We are tech heads, not lab rats.
Well, there you have it.
That is what kids felt about themselves as they entered the space Christian Greer of the Chicago Community Trust created for youth to explore games, music DJ-ing and app development.
In New York, the New York Community Trust learning network, HIVE, developed a project with the NY Hall of Science that helped kids become citizen activists. They travelled throughout Flushing, New York armed with smartphones with probes designed to measure CO2 content, air quality, collect data and report back on their findings. They developed a public relations program about the risk of idling vehicles on the streets and they became lobbyists who pestered the CEO of NYSCI to move buses off the street.
Be careful what you wish for.
In a session presented by Kerry McCarthy of the New York Community Trust, Christian Greer and Stephanie Schipper of The Mozilla Foundation talked about the opportunities and the challenges of how kids can use digital media constructively and how funders can work in a networked philanthropic landscape.
In 2011 and 2012, the New York Community Trust made grants to middle and high schools that linked youth, art, science, museums, libraries and new partners with the intent to gain insight to the community, extend into the five boroughs and to serve the most disadvantaged kids. Was it possible to create an innovative process where learning happened anytime, anywhere that could scale? And could this happen on their preferred devices where they become creators?
A project involving the New York Public Library and Global Kids involved kids in a social media scavenger hung by using QR codes on iPads. This initiative, piloted in the Bronx, challenged kids to build a game to find and discover things such as, where did Edgar Allen Poe live?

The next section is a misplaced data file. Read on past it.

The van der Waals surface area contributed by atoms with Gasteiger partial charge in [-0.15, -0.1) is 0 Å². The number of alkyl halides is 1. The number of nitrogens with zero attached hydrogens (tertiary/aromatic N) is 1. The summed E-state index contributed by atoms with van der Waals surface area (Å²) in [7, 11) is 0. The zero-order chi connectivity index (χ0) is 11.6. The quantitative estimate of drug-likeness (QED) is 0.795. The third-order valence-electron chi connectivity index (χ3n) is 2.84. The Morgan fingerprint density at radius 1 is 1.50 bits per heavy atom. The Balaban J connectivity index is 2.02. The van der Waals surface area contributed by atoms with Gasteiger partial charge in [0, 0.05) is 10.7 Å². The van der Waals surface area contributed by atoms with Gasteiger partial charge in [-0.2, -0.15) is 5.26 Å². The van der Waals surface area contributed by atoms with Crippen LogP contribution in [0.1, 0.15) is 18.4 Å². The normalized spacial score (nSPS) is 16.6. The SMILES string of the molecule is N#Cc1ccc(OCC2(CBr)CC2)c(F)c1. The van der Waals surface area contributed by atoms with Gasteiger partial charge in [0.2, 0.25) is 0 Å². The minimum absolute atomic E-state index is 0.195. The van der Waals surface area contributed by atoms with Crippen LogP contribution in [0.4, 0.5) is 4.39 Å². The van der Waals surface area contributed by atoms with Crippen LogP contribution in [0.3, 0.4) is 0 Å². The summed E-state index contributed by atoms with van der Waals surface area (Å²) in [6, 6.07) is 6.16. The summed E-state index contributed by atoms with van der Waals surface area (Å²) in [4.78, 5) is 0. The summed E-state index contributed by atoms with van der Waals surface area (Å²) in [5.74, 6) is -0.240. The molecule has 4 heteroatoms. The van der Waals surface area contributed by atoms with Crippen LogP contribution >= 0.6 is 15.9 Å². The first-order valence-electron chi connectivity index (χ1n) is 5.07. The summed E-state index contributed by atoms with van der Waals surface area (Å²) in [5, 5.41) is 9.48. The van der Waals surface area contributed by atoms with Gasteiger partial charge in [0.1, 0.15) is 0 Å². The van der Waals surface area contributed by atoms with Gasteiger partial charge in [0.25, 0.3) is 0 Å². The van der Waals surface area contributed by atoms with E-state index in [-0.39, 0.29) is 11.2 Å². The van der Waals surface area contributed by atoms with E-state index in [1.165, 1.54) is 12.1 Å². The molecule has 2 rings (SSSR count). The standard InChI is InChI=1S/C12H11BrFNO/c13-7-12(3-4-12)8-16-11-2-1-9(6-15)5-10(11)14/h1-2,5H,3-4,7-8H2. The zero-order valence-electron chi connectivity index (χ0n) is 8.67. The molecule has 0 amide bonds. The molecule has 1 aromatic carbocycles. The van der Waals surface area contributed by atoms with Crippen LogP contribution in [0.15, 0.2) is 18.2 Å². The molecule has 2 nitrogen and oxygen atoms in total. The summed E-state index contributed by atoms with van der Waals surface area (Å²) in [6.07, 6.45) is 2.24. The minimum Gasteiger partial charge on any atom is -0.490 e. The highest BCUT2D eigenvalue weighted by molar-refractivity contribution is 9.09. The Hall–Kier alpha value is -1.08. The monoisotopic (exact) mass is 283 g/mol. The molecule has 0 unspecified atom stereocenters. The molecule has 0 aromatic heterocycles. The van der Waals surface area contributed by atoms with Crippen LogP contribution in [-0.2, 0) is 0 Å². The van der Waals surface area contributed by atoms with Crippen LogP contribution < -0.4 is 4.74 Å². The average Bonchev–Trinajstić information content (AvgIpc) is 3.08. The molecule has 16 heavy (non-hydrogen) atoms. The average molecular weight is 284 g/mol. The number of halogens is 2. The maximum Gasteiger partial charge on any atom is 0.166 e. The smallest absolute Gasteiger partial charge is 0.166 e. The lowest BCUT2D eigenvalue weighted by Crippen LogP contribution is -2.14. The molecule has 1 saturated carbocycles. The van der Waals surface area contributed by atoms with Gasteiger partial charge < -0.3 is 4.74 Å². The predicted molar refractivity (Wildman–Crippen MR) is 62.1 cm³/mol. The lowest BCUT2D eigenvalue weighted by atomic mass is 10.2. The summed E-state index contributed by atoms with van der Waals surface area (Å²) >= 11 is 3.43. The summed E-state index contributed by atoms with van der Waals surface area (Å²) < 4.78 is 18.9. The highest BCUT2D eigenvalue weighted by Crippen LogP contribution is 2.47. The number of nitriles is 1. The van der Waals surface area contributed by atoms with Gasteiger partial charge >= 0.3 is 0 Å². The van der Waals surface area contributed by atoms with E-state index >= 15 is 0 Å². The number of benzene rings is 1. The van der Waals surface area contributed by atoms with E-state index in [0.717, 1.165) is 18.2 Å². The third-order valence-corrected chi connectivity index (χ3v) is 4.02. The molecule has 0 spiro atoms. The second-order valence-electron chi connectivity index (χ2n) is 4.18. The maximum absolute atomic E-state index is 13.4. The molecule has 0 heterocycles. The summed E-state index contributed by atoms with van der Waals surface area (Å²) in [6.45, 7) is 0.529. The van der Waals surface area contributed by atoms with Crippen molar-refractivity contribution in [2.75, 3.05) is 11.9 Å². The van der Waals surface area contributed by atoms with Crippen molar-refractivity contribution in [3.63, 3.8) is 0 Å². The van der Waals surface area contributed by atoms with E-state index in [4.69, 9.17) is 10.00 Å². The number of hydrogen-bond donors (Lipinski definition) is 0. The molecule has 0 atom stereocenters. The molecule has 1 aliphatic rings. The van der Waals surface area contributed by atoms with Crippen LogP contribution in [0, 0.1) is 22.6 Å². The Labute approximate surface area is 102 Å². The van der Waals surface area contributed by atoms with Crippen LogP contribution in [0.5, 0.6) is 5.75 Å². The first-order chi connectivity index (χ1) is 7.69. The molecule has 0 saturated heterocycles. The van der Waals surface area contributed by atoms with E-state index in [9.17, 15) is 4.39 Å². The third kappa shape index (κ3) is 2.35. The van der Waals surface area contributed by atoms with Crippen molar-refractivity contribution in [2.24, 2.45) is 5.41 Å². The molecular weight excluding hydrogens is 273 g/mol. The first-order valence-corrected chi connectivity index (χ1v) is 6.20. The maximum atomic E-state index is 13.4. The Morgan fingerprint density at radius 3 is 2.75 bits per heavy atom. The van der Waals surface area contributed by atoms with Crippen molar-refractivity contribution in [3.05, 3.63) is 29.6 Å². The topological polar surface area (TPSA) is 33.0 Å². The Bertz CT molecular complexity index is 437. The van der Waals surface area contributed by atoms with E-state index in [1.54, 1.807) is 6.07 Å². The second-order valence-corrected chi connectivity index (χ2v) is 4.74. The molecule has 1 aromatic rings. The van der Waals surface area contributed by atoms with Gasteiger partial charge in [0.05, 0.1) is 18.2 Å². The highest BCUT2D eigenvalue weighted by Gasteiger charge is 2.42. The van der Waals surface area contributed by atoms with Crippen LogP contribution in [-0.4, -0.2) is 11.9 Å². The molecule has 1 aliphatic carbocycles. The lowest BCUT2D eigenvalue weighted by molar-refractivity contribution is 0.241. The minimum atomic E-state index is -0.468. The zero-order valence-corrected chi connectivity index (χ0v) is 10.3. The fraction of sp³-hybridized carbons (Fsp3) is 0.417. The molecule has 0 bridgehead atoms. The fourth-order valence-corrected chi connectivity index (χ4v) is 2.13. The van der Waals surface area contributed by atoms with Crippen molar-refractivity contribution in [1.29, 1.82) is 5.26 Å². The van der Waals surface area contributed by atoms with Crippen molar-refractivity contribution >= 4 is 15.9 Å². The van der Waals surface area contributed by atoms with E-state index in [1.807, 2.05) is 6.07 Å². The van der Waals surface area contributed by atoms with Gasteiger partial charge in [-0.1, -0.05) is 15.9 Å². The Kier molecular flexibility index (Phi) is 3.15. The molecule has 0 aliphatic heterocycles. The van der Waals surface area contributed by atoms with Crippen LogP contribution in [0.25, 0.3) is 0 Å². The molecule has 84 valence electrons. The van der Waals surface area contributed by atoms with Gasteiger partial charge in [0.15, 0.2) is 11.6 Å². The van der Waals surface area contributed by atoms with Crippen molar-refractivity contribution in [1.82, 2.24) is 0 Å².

The enduring question is how to replicate such projects in other branches and in other boroughs.
Stephanie, just a few days into her new position at Mozilla as the VP of Web Strategy, said that the goal of Mozilla is to leverage open networks of people to create things. In 2003, Internet Explorer had 97% of the market share. The Mozilla browser was created to safeguard the open web. The Firefox open source browser is open for participation. This open source philosophy can be applied to learning. As a platform of created opportunities, scaffolding and shared mission, Mozilla engages large networks to amplify impact. The Mozilla Foundation’s goal is to support the next generation of web makers.
Here’s a cool idea: X Ray Goggles
With X Ray Goggles, you can look at the actual structure of the web and remix it in real time. For example, you can go to the Google home page and replace the Google logo. The goal of this program is to encourage people to think of the web as something they can make changes to and to create things out of and to facilitate the use of co-creating products such as Hackasaurus.
Here’s what is highly encouraged:
early fail often models
bringing learners to co-create products
de-scarifying the process
About the Author: Hoong Yee Lee Krakauer writes about how to be a nimble nonprofit, make life creative and make a difference at www.hoongyee.com.
She is also the Executive Director of the Queens Council on the Arts. Hoong Yee can be found surfing in the Rockaways whenever there are waves.
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